How Do Mufflers Work?

Nov 5, 2019

Hey All!

I don't know about you, but It's recently occurred to me that I have no actual idea how mufflers work! 

I mean, I know that they muffle the engine exhaust sound, but how and who developed them are unknowns. 

If you've ever had a hole in your exhaust line in a car, you quickly grow to appreciate the muffling sound of Mufflers! 

One of the product types we've been adding to the website is Pipes.  

Pipes on a bike are similar to mufflers on a car.  

Before you say anything, yes I know they are quite different. But they do work in similar ways! 

So anyway, lets get into a little history of the muffler and learn some stuff! 

So first off, what is a muffler and how does it work?  

According to Everipedia; "A muffler (silencer in British English) is a device for reducing the noise emitted by the exhaust of an internal combustion engine. This noise deadening device is especially one forming part of the exhaust system of an automotive vehicle."  

There is an upside and downside to mufflers. Their main purpose is to muffle the sound of the engine. They use different ways to do this based on the muffler, manufacturer and usage, and for the most part, they seem to be good at that. 

The downside is that the exhaust has to follow the same pathways as the sound that's getting muffled, which creates a back-pressure which can lower the efficiency of the engine.  

There have been a number of designs implemented to counteract the sound including a series of passages and chambers lined with roving fiberglass insulation and/or resonating chambers harmonically tuned to cause destructive interference, wherein opposite sound waves cancel each other out. 

It doesn't take a scientist to understand how the more twists and turns the exhaust has to go through, the slower it moves through the muffler. 

As technology improves, so does the ability for both car and bike manufacturers and aftermarket companies to reduce the amount of back-pressure without losing the sound muffling effect.  

So let's jump back into the 1800's and see where the idea of the muffler first originated! 

Milton Othello Reeves was an American businessman/ inventor who developed a variable speed transmission and also a double muffler. He filed a patent for the muffler in 1897. His original patent, #582485, was for use on a motorcycle of his own design.  

He made a name for himself with the development of the variable speed transmission and made a good living off it, unfortunately, he wasn't as profitable when he started developing cars. In fact, one car that he's knows for is the Octo-Auto that used an existing body, reworked to have 8 wheels! It was such an unwieldy beast that in 2011, Hemmings Motor News featured it as an April Fools' Day article on its website titled World celebrates the centennial of the Octo-Auto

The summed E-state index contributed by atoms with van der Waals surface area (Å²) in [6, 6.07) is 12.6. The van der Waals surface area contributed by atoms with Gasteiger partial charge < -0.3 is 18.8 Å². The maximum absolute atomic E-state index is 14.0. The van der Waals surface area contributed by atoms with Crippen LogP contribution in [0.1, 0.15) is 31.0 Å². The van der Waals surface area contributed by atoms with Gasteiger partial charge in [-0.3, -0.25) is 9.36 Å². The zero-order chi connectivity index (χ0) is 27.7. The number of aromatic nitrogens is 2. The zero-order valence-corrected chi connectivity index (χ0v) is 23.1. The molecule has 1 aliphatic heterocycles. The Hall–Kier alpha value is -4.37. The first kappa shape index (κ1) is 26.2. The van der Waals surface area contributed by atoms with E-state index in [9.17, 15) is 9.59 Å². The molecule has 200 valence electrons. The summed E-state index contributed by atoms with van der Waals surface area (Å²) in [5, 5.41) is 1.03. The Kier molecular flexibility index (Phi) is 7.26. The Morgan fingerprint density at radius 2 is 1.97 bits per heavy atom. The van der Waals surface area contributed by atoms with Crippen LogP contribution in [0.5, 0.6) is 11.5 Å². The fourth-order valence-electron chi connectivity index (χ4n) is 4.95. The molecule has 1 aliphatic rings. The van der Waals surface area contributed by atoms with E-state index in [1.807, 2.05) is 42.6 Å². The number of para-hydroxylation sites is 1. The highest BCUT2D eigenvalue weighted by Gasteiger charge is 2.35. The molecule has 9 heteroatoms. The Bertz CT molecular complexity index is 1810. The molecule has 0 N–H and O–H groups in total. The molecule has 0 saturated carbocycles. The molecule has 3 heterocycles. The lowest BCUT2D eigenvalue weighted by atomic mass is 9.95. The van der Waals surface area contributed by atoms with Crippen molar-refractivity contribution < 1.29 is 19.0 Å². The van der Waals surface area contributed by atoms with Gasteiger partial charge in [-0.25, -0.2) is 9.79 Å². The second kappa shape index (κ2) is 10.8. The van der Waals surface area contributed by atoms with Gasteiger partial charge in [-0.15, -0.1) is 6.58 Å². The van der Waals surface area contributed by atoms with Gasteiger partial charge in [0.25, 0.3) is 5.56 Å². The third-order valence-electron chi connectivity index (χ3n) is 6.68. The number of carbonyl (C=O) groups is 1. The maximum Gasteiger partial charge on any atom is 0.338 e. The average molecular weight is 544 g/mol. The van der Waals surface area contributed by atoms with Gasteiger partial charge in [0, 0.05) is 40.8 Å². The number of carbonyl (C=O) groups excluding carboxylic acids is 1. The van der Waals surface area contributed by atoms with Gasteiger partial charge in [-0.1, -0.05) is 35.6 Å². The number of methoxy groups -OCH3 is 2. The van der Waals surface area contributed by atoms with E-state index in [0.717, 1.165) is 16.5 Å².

After the turn of the century, a Frenchman named Eugene Houdry  developed a catalytic process for doubling the amount of usable oil from crude oil. He produced high-grade gasoline from low-grade fuel.  

His process was used by the French in World War 2 to produce higher quality fuel for their airplanes, and soon thereafter the United States started using the same process.  

After the war, he turned his attention to reducing Carbon output from the vehicles of the time. It turns out that the muffler alone wasn't enough to keep the air clean, so Houdry developed the first Catalytic Converter. In 1962, the year he died, Houdry filed a patent for the catalytic converter. The converter reduced carbon dioxide and hydrocarbon emissions released into the atmosphere by vehicles. It has since become a standard for automobiles around the world! 

"So what about the motorcycle Pipes and Silencers?" you may ask. 

Well, it looks like the motorcycle itself was an idea that popped up all over Europe around the same time. The idea was a direct result of the implementation of motors onto bicycles. The standard two wheeled bicycle had been a staple for many years prior to the first engine, so once engines became small enough to build onto the bike frame, the idea took off! 

People argue about who the first true creator of the motorcycle was, and most people seem to fall on the side of Gottlieb Daimler, who patented a design in 1885 that is generally considered to be the first true motorcycle with a gas powered engine.  

However, there are others who claim that Sylvester Roper built the first true motorcycle in 1867. The engine was powered by steam, which is the defining difference.  

It appears that the design of the pipes and silencers on motorcycles were adapted from the mufflers that were already available for automobiles. While the patents I already mentioned were filed early on, the pipes we know today are apparently just the natural progression of exhaust technology. You can find the history of the first motorcycles available here: https://www.motorcycle.com/events/the-first-motorcycle-45982.html  

The technology of the gasoline powered vehicle is truly fascinating and awe-inspiring! 

It seems that the 1800's were the time of ultimate invention with so many different designs and creations popping up all over the world. It's incredible to look back on the history with the viewpoint from the current level of technology we all take for granted today.  

I hope you enjoyed this little trip down History with me.  

Have fun out there 

See ya soon!


https://mastermuffler.net/2011/09/08/history-of-the-muffler/ 

https://www.acs.org/content/acs/en/education/whatischemistry/landmarks/houdry.html 

https://everipedia.org/wiki/lang_en/Milton_Reeves 

https://www.thoughtco.com/history-of-gasoline-1991845 

http://www.crankshift.com/muffler/ 

https://en.wikipedia.org/wiki/History_of_the_motorcycle 

https://www.wired.com/2011/08/0830daimler-first-true-motorcycle/ 

https://www.motorcycle.com/events/the-first-motorcycle-45982.html 

Image by Capri23auto from Pixabay